In a list of about 11 service areas to review, the second under the microscope – after food aid – is reconstructive surgery: The August planning document says it has a “questionable return on investment”.

READ MORE: The ICRC’s Lebanon decision

The Lebanon hospital, based in the city of Tripoli, has served some 2,000 patients – from countries such as Iraq, Lebanon, Palestine, Syria, and Yemen – since it opened in 2014, offering reconstructive surgery, rehabilitation services, and mental health support, at an overall cost of roughly $39 million.

Martinez said the closure was prompted by budget cuts, but also by widening humanitarian needs in Lebanon, which has been gripped by an economic crisis but is not a country at war.

“We can no longer justify investment on highly expensive management of individual patients when large segments of the populations are having basic, basic needs uncovered,” she said.

Lebanon has been an expensive country operation for ICRC with a budget of about $56 million.

In addition to running the Tripoli centre, the ICRC has supported the main public hospital in Beirut, as well as providing shelter, food, and aid to refugees and other vulnerable groups in Lebanon. It has also performed more than 500,000 consultations in 11 primary health centres across the country.

Despite closing the Lebanon facility, the ICRC said it hoped to treat "virtually all" of the patients awaiting treatment as of mid-November. It also said it was committed to ensuring follow-up care.

Asked about the plans to close the project, which employs some 73 staff, the ICRC said it aims to assist employees “as much as possible”.

One of the first casualties in the cuts is therefore the specialist Lebanon war injuries hospital, where ICRC has treated about 2,000 patients over seven years at a cost of some $39 million.

“It is painful to have to close a project, (but) we didn’t have a choice,” ICRC’s head of health, Esperanza Martinez, told TNH in a telephone interview, referring to the Lebanon hospital. “If we could find the funding... these decisions would not have been taken.”



The decision follows years of growing questions over the ICRC’s work in healthcare – in particular regarding difficulties in staffing specialised surgery, project monitoring, and balancing expensive services such as surgery with primary and secondary healthcare projects that could help more people for the same money.

ICRC’s internal cost-cutting rationale suggests it may scale back reconstructive surgery for individuals, and move towards a “public health approach”, providing broad benefits for the general population.

Despite those cost-benefit considerations, the ICRC said it is not changing its mindset or mandate to provide life-saving surgeries in conflict situations, but a confluence of factors – a shortage of staff, budget deficits, and a projected drop in funding – has forced it to prioritise.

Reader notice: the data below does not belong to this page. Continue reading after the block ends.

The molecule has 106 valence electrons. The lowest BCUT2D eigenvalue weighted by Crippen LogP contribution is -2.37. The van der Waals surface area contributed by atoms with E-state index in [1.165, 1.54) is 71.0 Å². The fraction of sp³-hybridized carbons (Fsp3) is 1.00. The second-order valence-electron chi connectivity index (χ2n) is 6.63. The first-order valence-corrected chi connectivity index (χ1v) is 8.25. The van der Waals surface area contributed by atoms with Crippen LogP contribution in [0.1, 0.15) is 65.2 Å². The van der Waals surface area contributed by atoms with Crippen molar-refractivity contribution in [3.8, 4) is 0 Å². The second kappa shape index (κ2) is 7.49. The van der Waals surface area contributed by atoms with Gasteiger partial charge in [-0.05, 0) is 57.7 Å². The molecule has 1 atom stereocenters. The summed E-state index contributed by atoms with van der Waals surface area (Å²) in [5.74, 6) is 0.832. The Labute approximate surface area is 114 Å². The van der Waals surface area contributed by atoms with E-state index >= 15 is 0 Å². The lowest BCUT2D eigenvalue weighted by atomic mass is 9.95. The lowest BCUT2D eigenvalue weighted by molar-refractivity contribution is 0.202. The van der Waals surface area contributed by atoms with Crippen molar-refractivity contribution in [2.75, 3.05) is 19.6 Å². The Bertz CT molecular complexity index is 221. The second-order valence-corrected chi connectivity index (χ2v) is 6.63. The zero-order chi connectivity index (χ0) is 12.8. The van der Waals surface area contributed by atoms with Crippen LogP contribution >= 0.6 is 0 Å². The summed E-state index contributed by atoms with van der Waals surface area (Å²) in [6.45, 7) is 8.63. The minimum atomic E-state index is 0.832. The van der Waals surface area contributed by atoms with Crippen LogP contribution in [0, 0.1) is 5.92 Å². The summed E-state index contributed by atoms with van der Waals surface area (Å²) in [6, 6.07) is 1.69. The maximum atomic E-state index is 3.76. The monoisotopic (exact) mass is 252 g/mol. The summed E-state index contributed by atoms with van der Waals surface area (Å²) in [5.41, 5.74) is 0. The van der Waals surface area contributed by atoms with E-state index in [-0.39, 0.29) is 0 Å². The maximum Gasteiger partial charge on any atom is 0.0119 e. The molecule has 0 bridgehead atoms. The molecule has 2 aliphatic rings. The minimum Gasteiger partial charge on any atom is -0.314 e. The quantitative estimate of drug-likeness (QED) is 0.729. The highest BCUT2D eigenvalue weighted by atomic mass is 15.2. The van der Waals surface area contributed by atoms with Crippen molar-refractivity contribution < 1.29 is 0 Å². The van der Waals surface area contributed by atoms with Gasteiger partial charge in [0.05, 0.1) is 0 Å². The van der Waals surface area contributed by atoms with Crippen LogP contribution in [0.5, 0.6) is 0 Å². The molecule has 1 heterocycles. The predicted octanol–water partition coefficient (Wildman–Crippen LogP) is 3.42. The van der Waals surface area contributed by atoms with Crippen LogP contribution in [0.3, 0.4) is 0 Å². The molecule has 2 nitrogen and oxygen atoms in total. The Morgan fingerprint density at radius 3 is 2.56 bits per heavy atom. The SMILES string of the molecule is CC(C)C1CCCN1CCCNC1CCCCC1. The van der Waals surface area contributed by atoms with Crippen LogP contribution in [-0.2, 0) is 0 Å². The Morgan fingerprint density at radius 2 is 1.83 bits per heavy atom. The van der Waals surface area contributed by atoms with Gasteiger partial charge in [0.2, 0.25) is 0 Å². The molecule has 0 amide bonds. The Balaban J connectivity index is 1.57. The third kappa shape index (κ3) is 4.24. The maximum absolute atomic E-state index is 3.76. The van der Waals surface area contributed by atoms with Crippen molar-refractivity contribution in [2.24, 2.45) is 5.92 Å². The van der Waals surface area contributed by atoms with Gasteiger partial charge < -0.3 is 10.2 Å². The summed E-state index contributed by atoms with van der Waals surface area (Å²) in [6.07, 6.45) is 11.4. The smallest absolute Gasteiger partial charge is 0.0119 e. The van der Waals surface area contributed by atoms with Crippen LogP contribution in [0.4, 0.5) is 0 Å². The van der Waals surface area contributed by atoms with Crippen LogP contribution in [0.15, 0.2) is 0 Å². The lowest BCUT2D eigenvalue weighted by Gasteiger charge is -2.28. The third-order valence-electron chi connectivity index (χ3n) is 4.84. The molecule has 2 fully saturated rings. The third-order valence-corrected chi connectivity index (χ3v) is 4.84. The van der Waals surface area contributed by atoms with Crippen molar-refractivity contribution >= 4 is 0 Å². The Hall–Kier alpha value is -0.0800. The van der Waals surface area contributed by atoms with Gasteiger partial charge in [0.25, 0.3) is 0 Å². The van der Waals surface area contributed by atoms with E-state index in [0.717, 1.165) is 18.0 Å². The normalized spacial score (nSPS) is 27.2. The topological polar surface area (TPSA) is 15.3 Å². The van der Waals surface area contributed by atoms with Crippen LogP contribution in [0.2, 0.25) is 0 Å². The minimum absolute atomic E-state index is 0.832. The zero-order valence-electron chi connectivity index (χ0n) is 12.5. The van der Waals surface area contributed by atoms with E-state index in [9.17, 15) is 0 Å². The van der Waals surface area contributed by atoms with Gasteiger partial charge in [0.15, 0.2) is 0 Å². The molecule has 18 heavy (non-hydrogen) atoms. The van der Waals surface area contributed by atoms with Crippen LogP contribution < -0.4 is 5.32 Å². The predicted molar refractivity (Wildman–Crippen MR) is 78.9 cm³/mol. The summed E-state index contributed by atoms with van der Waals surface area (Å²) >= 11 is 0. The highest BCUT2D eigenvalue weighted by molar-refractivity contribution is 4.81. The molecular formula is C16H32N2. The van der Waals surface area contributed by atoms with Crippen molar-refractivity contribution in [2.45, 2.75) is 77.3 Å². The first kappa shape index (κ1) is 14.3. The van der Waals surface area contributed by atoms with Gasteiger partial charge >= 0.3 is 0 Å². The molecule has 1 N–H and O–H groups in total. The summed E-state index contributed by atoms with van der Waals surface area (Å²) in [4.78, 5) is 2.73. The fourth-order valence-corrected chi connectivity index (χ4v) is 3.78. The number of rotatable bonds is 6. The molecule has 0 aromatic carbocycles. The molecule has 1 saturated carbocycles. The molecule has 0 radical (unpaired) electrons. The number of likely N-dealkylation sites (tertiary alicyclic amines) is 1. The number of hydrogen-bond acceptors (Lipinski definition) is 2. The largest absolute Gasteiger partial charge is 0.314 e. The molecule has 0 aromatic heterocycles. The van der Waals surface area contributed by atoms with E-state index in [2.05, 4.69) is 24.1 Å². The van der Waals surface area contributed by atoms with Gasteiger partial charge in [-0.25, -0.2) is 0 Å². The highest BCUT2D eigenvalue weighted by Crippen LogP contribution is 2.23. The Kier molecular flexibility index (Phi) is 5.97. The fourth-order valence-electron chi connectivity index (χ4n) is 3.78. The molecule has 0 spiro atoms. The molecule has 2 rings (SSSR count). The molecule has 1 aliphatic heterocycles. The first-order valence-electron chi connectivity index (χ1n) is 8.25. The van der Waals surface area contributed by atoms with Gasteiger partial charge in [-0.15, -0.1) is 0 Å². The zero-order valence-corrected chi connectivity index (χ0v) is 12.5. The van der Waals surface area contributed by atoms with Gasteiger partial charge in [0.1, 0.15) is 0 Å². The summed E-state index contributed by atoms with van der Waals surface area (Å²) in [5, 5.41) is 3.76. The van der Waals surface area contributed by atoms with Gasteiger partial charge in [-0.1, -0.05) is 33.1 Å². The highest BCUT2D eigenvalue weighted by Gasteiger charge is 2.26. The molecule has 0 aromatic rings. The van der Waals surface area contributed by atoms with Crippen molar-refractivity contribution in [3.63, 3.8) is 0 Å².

Haemodialysis for kidney patients is another service it may reduce, according to documents seen by TNH. The ICRC has supported haemodialysis at hospitals in both Yemen and Ukraine.

Martinez said the ICRC would continue helping to transport humanitarian goods in Ukraine, but the organisation was looking for partners in Yemen to continue some services.

icrc-ahmad-arm-xray.jpg

An X-ray image of the arm of a patient named Ahmad, who was shot three times
Madeline Edwards/TNH
This X-ray shows how Ahmad's arm was treated at the ICRC’s trauma and training centre in Lebanon after he was shot three times. Without the help of ICRC staff, he said he would be unable to use his arm today.

Troubles in the ICRC’s funding and medical personnel pool started long before COVID-19, according to three current ICRC staff, and leaked emails and internal reports seen by TNH.

For example, one internal strategy document from 2016 noted that much of the ICRC’s hospital support (aid given to other institutions working in countries affected by conflict) had been in the form of donated supplies that were not properly monitored. The review found that only a third of those hospitals where supplies had been donated were providing reporting on how those supplies were being used, causing gaps in tracking resources and in evaluating the impact on the quality of care.

Martinez acknowledged that the lack of oversight in some of the hospitals it supports – more than 400 around the world – was troublesome, but said improvements such as digitising records were being made.

Another leaked ICRC document – a review by an independent health consultant dated November 2019 – included comments from the ICRC’s surgical team in Geneva warning that surgical care had reached a “breaking point”, and saying that urgent measures were needed to address “poor performance”.